I lose track of time in the studio because I’m solving, working, and reworking puzzles on paper. Between ink quality, paper type, and pressing method, I have plenty to explore and not enough time to explore it. My time at Fox and connections with professors has been key to unlocking this door for me, and I know my printing journey is only in its infancy.

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-Chandler Brutscher

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I grew up surrounded by the arts – from begrudgingly stopping at every gallery at the coast on family weekend trips as a kid, to being dropped off after school at the GFU art office until my parents got off work (if you can imagine, the art office used to just be what the mat cutting room is now), to being babysat by art students up until high school. I knew that I loved the people in the arts and the creative energy that surrounded me when I was with them. Therefore, when I chose to be an Arts Major at GFU my freshman year I knew that it wasn’t because I was necessarily good at one particular medium or because I wanted to be a professional artist, but because I wanted to learn how to be an active participant in this creative energy.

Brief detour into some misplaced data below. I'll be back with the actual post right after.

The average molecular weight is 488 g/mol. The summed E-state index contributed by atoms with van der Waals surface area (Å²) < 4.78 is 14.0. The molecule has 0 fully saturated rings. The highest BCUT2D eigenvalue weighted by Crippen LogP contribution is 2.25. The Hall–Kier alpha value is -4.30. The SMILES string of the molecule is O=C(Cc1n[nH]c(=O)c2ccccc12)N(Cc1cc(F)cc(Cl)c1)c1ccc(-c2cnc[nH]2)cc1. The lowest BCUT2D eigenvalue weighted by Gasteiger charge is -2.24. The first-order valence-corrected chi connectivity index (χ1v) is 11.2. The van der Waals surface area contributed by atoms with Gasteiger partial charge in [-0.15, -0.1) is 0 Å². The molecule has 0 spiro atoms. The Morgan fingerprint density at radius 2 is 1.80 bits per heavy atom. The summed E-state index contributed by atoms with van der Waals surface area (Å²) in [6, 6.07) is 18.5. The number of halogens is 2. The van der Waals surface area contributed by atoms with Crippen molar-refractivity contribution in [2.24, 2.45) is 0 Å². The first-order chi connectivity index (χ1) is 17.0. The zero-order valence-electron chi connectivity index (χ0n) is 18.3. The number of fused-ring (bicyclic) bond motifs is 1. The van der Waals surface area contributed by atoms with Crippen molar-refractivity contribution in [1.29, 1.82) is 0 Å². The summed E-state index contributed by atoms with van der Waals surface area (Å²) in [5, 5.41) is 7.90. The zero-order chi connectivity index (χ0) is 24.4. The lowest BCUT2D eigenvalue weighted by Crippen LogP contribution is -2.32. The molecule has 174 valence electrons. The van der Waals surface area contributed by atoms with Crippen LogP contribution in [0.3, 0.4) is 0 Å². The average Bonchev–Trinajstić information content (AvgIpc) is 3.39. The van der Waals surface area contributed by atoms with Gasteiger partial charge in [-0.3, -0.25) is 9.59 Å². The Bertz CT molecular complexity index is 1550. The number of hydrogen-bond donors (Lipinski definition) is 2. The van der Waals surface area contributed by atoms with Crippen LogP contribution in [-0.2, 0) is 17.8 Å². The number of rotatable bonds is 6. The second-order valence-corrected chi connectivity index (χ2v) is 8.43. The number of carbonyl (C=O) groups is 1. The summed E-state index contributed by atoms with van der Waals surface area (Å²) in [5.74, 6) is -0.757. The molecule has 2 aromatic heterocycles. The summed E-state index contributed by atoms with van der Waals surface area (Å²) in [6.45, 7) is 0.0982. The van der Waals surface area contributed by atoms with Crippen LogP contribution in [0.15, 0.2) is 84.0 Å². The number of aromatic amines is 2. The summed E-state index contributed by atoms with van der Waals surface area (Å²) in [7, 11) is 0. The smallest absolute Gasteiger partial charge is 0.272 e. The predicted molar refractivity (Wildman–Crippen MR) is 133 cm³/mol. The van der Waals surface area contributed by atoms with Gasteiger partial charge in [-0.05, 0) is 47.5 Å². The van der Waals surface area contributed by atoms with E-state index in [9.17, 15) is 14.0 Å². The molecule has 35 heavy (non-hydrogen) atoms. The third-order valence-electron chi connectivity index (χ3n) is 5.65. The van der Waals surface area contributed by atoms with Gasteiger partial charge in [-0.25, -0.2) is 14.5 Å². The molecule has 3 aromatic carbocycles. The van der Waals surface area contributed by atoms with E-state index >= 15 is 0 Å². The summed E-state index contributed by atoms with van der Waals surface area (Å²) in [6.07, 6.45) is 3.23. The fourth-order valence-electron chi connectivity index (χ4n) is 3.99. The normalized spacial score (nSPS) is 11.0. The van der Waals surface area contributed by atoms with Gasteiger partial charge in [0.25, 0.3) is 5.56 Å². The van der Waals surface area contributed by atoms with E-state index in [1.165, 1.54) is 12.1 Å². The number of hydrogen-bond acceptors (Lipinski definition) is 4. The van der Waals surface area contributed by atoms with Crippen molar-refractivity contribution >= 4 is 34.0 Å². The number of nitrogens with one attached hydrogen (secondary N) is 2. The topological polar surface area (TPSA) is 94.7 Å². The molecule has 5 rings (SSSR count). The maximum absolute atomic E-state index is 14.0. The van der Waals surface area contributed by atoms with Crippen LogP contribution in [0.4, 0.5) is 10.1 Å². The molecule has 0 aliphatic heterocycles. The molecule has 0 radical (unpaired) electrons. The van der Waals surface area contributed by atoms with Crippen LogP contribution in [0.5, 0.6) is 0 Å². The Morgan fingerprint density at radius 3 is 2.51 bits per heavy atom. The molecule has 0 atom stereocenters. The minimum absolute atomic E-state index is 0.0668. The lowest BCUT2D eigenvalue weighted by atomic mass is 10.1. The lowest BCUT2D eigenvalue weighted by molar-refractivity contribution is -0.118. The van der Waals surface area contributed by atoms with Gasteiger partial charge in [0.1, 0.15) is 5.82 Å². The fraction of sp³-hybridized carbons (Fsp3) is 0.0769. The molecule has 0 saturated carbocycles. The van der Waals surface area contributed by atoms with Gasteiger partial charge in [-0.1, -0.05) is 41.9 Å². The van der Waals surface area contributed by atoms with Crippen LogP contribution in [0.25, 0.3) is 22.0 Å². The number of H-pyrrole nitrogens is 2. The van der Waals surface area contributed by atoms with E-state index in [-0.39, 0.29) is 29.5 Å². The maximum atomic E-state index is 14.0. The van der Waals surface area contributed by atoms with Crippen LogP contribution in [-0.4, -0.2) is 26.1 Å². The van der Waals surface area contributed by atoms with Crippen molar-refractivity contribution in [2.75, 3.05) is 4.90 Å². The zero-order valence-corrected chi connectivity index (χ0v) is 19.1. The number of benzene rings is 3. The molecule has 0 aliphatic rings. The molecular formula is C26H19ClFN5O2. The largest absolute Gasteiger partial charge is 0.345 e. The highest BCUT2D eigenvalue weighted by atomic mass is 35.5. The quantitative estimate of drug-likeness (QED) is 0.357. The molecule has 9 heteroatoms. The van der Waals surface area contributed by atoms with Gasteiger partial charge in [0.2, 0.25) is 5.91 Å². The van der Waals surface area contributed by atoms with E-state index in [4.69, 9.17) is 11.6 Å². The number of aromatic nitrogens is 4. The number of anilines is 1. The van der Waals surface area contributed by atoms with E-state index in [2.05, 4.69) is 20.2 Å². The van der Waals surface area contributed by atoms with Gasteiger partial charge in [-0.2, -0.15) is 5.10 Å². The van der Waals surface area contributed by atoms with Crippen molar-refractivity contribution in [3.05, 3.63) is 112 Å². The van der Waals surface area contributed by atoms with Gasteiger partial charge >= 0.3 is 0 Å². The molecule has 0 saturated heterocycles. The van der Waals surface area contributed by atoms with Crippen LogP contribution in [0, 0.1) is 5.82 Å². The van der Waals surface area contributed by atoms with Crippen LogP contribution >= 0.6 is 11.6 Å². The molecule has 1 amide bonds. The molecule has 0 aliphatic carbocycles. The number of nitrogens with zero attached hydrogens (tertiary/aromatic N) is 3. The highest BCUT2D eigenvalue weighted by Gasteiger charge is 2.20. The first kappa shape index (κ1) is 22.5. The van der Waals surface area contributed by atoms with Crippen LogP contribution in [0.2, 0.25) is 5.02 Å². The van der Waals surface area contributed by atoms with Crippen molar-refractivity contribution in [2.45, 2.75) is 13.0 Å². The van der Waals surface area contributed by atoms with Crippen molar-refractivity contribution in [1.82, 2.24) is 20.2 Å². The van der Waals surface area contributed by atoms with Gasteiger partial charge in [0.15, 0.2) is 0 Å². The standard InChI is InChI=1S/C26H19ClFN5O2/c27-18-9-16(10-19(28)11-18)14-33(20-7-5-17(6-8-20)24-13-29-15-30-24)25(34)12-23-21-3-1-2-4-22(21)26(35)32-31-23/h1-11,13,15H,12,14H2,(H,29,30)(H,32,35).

I remember the season before graduation and the ridiculous amount of questions such as “what are you going to do, who are you going to be, and are you afraid to enter the real world.” My response was always the same, “I am going to live.” Life doesn’t just restart after college, you don’t suddenly enter the “real world” rather, you continue to choose to live in the real world creatively problem-solving through the variety of different transitions life offers. I deeply value the arts degree I earned at George Fox because, while I learned to create in varying mediums, I also learned how to creatively problem solve, think critically, work hard and learn from failure. These valuable lessons have taught me how to be an active participant in the arts, and have followed me into this season of life outside of school.

Since I graduated, nearly 3 years ago, I have had many wonderful opportunities, some include a couple of cross country road trips, numerous exhibitions including one with my dad at Art Elements Gallery, getting married this past summer, becoming an Auntie, climbing mountains, and getting to work for the Chehalem Cultural Center – in a variety of different positions – but currently as the Arts & Public Programming Coordinator. All of these experiences have required the skills I learned as an arts major in one way or another. Life has continued rolling on since school and whether on a hike, playing with my niece, or hanging art at work it is a life that I love and that will continue to evolve over time in ways I could never anticipate. Life outside of school is just life continuing on. It is something to look forward to, to be creative about and to embrace.

-Erin Terry Padilla